Pickup truck

light-duty truck with an enclosed cab and an open cargo area

A pickup truck is a type of vehicle designed to move things. It is an all-purpose vehicle generally used for the transport of goods. They have an uncovered rear (called a box, boat, raft, bucket, body, plate, bed or basin). It is a cargo area for products or objects. The style is common in North America. Pickup truck cabs have options that can make them as comfortable to drive as a car.

Ford F-150, American full-size pickup truck
A Nissan extended cab, short-bed pickup truck
A Lincoln crew cab pickup truck
Toyota Hilux, Japanese mid-size pickup truck

History

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In the early days of automobile manufacturing, vehicles were sold as a chassis only, and third parties added bodies on top.[1] In 1902, the Rapid Motor Vehicle Company was founded by Max Grabowsky and Morris Grabowsky who built one-ton carrying capacity trucks in Pontiac, Michigan. In 1913, the Galion Allsteel Body Company, an early developer of the pickup and dump truck, built and installed hauling boxes on slightly modified Ford Model T chassis,[2] and from 1917 on the Model TT. Seeking part of this market share, Dodge introduced a 3/4-ton pickup with cab and body constructed entirely of wood in 1924.[3] In 1925, Ford followed up with a Model T-based, steel-bodied, half-ton with an adjustable tailgate and heavy-duty rear springs.[4] Billed as the "Ford Model T Runabout with Pickup Body", it sold for US$281; 34,000 were built. In 1928, it was replaced by the Model A, which had a closed-cab, safety-glass windshield, roll-up side windows, and three-speed transmission.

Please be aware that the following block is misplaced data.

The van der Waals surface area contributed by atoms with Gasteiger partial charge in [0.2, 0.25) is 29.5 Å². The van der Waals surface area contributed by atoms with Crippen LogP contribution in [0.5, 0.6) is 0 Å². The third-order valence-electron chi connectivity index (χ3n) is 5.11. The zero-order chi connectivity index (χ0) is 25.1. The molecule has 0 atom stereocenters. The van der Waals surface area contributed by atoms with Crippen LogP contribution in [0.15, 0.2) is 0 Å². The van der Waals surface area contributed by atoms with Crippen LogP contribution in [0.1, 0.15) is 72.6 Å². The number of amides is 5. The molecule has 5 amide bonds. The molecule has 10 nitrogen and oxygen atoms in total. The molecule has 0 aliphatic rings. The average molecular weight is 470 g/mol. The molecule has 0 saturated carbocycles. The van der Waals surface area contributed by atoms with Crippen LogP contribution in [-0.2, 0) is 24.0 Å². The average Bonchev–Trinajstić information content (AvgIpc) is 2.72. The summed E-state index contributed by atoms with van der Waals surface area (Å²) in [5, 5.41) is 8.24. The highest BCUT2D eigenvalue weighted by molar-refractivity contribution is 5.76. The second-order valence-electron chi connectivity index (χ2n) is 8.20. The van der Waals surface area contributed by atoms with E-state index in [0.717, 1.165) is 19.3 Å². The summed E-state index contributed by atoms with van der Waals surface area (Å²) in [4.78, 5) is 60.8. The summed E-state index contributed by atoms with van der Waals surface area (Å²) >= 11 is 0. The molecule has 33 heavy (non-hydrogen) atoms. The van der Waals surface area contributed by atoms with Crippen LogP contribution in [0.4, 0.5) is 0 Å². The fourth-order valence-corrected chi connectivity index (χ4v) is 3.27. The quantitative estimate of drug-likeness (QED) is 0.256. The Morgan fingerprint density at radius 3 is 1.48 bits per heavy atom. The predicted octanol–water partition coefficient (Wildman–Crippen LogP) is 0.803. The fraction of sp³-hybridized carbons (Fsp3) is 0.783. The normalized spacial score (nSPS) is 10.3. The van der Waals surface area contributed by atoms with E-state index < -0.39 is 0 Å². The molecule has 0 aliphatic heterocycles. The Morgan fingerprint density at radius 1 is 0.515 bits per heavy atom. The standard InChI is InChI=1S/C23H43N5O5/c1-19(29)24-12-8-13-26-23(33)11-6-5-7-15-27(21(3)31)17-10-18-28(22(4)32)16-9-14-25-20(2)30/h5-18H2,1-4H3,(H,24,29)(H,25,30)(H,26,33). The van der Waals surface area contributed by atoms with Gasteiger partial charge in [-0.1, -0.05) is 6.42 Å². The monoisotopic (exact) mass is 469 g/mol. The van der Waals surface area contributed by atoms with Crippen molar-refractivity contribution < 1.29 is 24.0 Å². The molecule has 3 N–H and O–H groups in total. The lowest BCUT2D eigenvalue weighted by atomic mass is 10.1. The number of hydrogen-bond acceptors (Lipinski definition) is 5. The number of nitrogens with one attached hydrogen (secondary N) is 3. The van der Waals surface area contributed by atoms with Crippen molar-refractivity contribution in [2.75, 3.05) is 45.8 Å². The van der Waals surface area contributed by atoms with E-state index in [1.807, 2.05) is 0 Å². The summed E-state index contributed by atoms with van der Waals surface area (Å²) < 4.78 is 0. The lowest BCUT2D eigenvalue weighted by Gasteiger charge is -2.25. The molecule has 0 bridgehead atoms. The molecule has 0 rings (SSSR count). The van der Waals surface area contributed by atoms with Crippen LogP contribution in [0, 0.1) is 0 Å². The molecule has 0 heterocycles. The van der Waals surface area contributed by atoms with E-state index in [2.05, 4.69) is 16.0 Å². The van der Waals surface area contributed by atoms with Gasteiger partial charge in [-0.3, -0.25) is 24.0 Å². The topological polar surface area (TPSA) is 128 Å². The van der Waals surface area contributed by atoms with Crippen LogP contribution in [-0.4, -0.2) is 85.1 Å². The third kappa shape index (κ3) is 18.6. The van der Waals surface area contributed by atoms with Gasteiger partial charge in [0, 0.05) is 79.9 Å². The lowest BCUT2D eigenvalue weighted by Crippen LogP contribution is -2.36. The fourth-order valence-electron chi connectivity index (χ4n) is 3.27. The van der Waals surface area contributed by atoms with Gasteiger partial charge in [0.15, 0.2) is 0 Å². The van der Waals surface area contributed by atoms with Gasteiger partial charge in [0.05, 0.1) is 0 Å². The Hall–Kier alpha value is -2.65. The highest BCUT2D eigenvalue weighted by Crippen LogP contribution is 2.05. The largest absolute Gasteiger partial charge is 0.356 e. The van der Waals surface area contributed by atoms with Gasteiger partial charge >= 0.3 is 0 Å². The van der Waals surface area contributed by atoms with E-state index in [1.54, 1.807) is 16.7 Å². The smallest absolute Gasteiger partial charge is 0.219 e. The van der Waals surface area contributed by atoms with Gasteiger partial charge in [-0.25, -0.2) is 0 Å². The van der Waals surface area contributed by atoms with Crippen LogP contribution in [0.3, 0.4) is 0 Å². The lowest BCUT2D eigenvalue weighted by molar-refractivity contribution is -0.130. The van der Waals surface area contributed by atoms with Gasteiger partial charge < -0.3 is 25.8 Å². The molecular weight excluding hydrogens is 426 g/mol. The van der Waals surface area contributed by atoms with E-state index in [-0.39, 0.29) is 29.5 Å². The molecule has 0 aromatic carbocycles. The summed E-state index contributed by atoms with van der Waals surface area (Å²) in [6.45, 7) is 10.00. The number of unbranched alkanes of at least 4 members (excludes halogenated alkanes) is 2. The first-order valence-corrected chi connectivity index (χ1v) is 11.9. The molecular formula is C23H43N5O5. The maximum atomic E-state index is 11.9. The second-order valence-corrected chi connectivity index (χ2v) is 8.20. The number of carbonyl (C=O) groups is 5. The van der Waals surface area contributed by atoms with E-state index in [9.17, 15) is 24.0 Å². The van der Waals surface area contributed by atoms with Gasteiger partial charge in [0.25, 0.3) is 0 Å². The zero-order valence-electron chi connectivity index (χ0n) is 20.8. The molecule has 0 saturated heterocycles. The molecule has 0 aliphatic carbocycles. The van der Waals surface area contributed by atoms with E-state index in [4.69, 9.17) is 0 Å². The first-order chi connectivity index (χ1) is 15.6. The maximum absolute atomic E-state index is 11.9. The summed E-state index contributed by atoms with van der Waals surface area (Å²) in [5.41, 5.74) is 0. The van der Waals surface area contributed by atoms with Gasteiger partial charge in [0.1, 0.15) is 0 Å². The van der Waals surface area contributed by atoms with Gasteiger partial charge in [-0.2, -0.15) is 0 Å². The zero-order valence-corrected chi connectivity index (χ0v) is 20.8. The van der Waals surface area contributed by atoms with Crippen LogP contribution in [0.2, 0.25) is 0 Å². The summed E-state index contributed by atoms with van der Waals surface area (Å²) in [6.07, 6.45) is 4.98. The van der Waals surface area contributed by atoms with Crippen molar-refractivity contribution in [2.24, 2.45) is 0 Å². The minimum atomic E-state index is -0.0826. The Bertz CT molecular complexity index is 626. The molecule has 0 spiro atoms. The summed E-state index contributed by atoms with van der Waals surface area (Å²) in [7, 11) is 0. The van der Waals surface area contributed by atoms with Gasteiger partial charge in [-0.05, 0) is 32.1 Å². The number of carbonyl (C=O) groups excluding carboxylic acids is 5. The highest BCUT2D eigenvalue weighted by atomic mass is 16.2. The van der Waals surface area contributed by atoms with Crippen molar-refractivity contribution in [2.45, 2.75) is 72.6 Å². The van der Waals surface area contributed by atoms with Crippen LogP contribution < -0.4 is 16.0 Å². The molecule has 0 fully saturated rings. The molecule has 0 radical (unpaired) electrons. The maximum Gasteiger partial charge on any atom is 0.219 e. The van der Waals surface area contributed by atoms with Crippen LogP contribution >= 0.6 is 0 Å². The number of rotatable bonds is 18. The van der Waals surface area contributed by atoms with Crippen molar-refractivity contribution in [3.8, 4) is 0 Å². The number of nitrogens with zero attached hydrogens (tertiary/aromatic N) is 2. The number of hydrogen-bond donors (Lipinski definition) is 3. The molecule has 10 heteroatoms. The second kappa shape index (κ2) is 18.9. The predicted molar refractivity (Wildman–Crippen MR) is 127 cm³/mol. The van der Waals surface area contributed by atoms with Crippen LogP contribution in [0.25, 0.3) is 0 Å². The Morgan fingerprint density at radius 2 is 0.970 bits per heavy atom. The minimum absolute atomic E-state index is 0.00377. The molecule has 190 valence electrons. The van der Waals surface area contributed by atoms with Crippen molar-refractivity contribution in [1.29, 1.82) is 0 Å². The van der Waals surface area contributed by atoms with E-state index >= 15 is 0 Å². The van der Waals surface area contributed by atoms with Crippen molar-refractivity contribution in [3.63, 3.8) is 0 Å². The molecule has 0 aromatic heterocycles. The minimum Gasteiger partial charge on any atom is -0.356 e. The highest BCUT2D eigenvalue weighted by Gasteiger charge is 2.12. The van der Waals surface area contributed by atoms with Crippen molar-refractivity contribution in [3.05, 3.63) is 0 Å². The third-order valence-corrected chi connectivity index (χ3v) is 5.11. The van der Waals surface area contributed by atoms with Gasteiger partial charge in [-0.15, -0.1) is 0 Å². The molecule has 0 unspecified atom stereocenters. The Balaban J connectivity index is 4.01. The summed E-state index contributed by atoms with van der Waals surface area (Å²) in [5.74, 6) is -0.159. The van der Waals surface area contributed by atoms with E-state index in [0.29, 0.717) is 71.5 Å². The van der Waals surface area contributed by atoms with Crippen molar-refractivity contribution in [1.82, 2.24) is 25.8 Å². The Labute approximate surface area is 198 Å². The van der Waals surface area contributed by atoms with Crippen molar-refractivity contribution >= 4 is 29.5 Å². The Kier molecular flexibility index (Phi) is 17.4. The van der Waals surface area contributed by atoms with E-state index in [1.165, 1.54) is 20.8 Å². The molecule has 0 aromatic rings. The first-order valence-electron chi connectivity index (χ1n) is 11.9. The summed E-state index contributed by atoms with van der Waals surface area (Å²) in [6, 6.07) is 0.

In 1931, GM introduced light-duty pickups for both GMC and Chevrolet targeted at private ownership. These pickup trucks were based on the Chevrolet Master. In 1940, GM introduced the dedicated light-truck platform, separate from passenger cars, which GM named the AK series.[5] Ford North America continued to offer a pickup body style on the Ford Model 51, and the Ford Australian division produced the first Australian "ute" in 1932.[6] In 1940, Ford offered a dedicated light-duty truck platform called the Ford F100, then upgraded the platform after World War II to the Ford F-Series in 1948.

Dodge at first assumed heavier truck production from Graham-Paige, while the company produced their own light (pickup) trucks, initially on their sufficiently sturdy passenger car frames. But after switching to distinct, dedicated truck frames in 1936, Dodge/Fargo launched an extensive own truck range for 1939, marketed as the 'Job-Rated' trucks. These Art-Deco styled trucks were again continued after WW II.

International Harvester offered the International K and KB series, which were marketed towards construction and farming and did not have a strong retail consumer presence, and Studebaker also manufactured the M-series truck. At the beginning of World War II, the United States government halted the production of privately owned pickup trucks, and all American manufacturers built heavy duty trucks for the war effort.[5]

In the 1950s, consumers began purchasing pickups for lifestyle rather than utilitarian reasons.[5] Car-like, smooth-sided, fenderless trucks were introduced, such as the Chevrolet Fleetside, the Chevrolet El Camino, the Dodge Sweptline, and in 1957, Ford's purpose-built Styleside. Pickups began to feature comfort items such as power options and air conditioning.[1] During this time, pickups with four doors, known as a crew cab, started to become popular. These pickup trucks were released in 1954 in Japan with the Toyota Stout,[7][8] in 1957 in Japan with the Datsun 220, and in 1957 in America with the International Travelette.[9] Other manufactures soon followed, including the Hino Briska in 1962, Dodge in 1963,[10] Ford in 1965, and General Motors in 1973.[11]